Saturation diving is based on the principle that once a commercial diver reaches a depth, inert gases (like our buddy, nitrogen) saturate their tissues, the decompression time remains constant, whether they've been down for a minute, an hour, or even days. These saturation conditions are just like hitting the saturation point in a sponge.
Sat divers aren't just popping down for a quick visit. These divers spend extended periods below on a diving shift, working on underwater structures or perhaps an offshore oil rig, and living in underwater habitats.
They even use a pressurized diving bell as their elevator to the work zone. With such prolonged exposure, these deep divers need specialized saturation diving systems, complete with a life support technician, to ensure they're safe and sound.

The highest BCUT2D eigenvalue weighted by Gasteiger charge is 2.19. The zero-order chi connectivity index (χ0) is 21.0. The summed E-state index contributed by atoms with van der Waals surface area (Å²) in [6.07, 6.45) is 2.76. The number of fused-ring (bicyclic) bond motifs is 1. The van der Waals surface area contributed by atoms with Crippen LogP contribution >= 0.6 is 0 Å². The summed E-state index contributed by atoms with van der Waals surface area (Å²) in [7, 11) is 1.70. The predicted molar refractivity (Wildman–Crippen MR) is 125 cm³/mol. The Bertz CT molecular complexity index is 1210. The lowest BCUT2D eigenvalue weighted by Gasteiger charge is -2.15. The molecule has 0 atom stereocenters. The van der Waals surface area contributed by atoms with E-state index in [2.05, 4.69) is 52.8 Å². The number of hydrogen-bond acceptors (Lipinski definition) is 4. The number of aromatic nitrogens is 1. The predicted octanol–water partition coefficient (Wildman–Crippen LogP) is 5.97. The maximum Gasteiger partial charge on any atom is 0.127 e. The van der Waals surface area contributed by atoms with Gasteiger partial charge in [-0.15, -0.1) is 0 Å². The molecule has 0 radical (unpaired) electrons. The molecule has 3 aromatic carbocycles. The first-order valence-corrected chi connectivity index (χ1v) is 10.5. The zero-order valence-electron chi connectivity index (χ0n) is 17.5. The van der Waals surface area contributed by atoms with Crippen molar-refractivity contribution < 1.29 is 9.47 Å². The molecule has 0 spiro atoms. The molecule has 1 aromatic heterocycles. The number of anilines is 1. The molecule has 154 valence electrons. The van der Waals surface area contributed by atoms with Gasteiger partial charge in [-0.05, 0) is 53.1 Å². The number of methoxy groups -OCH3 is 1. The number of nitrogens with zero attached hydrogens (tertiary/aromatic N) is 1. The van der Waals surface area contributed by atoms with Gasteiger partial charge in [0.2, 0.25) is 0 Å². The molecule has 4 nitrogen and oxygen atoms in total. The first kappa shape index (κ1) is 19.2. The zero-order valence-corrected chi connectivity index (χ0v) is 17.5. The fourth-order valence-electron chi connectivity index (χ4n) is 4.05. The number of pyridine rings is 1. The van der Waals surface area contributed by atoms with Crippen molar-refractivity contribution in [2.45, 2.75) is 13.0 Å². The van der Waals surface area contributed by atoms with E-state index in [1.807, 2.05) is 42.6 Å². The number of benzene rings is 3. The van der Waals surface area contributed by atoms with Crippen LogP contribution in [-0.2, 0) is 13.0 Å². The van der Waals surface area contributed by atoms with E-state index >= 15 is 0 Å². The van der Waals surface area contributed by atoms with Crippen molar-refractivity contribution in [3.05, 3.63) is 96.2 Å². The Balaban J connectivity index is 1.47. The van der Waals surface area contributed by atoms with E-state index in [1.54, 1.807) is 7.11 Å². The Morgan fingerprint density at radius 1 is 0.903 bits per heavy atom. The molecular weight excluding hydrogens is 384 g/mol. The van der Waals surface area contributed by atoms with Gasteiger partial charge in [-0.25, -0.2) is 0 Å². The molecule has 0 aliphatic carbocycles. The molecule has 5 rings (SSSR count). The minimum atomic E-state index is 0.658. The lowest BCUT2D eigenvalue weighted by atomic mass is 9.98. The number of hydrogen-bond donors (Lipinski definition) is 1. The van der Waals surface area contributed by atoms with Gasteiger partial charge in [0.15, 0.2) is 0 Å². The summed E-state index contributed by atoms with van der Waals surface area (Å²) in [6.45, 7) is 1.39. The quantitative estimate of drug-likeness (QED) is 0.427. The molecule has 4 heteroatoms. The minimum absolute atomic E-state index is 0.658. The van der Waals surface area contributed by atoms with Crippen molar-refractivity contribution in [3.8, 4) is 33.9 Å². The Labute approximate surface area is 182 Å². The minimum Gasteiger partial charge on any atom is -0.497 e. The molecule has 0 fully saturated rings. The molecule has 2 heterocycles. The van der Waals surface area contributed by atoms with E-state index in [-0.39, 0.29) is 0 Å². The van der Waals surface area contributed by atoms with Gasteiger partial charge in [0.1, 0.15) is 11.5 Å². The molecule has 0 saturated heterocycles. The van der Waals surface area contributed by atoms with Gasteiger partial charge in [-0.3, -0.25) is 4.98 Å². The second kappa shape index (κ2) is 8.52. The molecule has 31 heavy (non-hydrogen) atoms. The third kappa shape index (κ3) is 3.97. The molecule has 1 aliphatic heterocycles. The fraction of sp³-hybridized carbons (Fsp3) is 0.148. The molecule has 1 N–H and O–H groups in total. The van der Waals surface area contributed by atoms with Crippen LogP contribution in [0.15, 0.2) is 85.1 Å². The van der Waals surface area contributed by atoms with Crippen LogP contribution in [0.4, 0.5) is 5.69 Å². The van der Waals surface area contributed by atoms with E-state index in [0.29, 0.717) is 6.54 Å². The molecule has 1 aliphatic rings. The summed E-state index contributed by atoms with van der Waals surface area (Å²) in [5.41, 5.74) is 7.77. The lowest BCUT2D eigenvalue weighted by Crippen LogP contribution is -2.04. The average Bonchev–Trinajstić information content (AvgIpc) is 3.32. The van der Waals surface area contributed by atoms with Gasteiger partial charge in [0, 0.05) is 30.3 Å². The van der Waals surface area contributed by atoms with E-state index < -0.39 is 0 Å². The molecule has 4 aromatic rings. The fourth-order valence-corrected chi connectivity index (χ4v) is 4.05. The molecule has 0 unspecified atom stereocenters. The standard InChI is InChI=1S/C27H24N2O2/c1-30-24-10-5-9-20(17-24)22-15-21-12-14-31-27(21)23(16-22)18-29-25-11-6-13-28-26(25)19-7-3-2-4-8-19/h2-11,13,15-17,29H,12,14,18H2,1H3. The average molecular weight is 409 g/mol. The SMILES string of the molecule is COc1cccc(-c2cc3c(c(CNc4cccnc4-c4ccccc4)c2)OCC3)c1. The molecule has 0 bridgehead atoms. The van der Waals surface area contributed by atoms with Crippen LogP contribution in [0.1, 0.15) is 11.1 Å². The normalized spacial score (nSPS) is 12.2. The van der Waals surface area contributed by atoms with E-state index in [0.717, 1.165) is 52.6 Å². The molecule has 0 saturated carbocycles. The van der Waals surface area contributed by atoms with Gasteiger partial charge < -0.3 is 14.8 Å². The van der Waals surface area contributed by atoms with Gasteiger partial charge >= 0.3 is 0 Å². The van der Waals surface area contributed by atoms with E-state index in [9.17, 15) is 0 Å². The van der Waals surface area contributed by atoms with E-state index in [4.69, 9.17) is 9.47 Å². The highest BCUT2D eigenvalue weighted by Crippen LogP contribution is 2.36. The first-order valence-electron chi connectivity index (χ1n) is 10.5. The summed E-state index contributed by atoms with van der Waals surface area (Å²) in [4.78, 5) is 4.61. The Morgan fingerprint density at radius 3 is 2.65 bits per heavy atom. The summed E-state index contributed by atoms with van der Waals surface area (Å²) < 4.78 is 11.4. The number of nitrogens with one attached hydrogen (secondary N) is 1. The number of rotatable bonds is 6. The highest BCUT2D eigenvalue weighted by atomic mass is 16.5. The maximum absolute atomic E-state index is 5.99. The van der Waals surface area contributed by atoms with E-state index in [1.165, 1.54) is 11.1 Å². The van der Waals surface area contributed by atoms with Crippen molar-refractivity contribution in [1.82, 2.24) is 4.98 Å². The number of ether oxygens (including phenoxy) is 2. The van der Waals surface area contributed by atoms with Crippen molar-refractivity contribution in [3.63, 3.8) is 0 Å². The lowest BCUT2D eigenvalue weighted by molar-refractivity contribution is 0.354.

Bringing Hollywood Into the Mix
Remember "The Abyss"? The film wasn't just a sci-fi thriller. It showcased saturation dives in an undersea oil rig, bringing this deep-sea profession to the big screen. And if that wasn't cool enough, the movie introduced the idea of liquid breathing.
Instead of taking in more inert gas, the saturation diver breathes a special liquid rich in oxygen, specifically a noncompressible, liquid perfluorocarbon compound.
Without any gas phase in contact with the blood, the danger of inert gas disappears. Imagine being able to dive up to 3000 feet without worrying about decompression injury! While still under research, this method has shown promise, even helping premature infants and those with acute lung injuries.